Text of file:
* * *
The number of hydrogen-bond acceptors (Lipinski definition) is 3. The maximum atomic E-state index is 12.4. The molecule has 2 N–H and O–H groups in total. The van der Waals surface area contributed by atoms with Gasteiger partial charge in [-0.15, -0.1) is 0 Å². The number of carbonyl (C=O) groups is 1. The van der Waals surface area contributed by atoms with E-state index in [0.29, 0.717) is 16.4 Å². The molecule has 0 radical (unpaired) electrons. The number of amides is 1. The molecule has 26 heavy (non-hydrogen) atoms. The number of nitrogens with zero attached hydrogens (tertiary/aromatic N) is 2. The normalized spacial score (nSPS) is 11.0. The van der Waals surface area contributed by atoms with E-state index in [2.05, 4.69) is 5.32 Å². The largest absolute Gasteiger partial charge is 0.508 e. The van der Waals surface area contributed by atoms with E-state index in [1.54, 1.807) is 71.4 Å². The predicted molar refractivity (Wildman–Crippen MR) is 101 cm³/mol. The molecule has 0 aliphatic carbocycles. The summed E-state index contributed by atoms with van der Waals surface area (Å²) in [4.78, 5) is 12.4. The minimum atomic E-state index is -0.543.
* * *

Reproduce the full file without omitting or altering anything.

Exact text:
The number of hydrogen-bond acceptors (Lipinski definition) is 3. The maximum atomic E-state index is 12.4. The molecule has 2 N–H and O–H groups in total. The van der Waals surface area contributed by atoms with Gasteiger partial charge in [-0.15, -0.1) is 0 Å². The number of carbonyl (C=O) groups is 1. The van der Waals surface area contributed by atoms with E-state index in [0.29, 0.717) is 16.4 Å². The molecule has 0 radical (unpaired) electrons. The number of amides is 1. The molecule has 26 heavy (non-hydrogen) atoms. The number of nitrogens with zero attached hydrogens (tertiary/aromatic N) is 2. The normalized spacial score (nSPS) is 11.0. The van der Waals surface area contributed by atoms with E-state index in [2.05, 4.69) is 5.32 Å². The largest absolute Gasteiger partial charge is 0.508 e. The van der Waals surface area contributed by atoms with E-state index in [1.54, 1.807) is 71.4 Å². The predicted molar refractivity (Wildman–Crippen MR) is 101 cm³/mol. The molecule has 0 aliphatic carbocycles. The summed E-state index contributed by atoms with van der Waals surface area (Å²) in [4.78, 5) is 12.4. The minimum atomic E-state index is -0.543.